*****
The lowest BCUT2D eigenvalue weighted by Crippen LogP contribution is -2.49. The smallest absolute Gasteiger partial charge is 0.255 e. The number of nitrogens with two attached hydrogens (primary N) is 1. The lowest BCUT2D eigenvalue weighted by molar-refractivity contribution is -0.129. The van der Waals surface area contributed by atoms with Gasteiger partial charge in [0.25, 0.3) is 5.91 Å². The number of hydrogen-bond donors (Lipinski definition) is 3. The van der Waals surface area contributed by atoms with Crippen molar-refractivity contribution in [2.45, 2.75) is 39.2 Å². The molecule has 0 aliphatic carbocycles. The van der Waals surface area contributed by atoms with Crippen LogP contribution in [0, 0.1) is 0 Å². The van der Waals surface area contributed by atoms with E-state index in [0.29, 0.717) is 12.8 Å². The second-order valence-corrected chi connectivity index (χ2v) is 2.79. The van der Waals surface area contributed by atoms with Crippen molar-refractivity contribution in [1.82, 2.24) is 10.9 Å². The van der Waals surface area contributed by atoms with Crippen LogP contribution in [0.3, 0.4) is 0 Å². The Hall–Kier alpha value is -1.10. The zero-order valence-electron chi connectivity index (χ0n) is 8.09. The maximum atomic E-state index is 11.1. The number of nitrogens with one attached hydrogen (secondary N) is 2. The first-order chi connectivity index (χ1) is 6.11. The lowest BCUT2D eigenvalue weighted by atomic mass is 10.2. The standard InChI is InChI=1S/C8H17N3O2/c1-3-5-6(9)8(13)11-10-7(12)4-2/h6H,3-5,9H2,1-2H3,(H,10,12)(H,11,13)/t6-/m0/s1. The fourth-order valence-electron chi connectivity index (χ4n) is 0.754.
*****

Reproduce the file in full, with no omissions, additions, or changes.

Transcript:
The lowest BCUT2D eigenvalue weighted by Crippen LogP contribution is -2.49. The smallest absolute Gasteiger partial charge is 0.255 e. The number of nitrogens with two attached hydrogens (primary N) is 1. The lowest BCUT2D eigenvalue weighted by molar-refractivity contribution is -0.129. The van der Waals surface area contributed by atoms with Gasteiger partial charge in [0.25, 0.3) is 5.91 Å². The number of hydrogen-bond donors (Lipinski definition) is 3. The van der Waals surface area contributed by atoms with Crippen molar-refractivity contribution in [2.45, 2.75) is 39.2 Å². The molecule has 0 aliphatic carbocycles. The van der Waals surface area contributed by atoms with Crippen LogP contribution in [0, 0.1) is 0 Å². The van der Waals surface area contributed by atoms with E-state index in [0.29, 0.717) is 12.8 Å². The second-order valence-corrected chi connectivity index (χ2v) is 2.79. The van der Waals surface area contributed by atoms with Crippen molar-refractivity contribution in [1.82, 2.24) is 10.9 Å². The van der Waals surface area contributed by atoms with Crippen LogP contribution in [0.3, 0.4) is 0 Å². The Hall–Kier alpha value is -1.10. The zero-order valence-electron chi connectivity index (χ0n) is 8.09. The maximum atomic E-state index is 11.1. The number of nitrogens with one attached hydrogen (secondary N) is 2. The first-order chi connectivity index (χ1) is 6.11. The lowest BCUT2D eigenvalue weighted by atomic mass is 10.2. The standard InChI is InChI=1S/C8H17N3O2/c1-3-5-6(9)8(13)11-10-7(12)4-2/h6H,3-5,9H2,1-2H3,(H,10,12)(H,11,13)/t6-/m0/s1. The fourth-order valence-electron chi connectivity index (χ4n) is 0.754.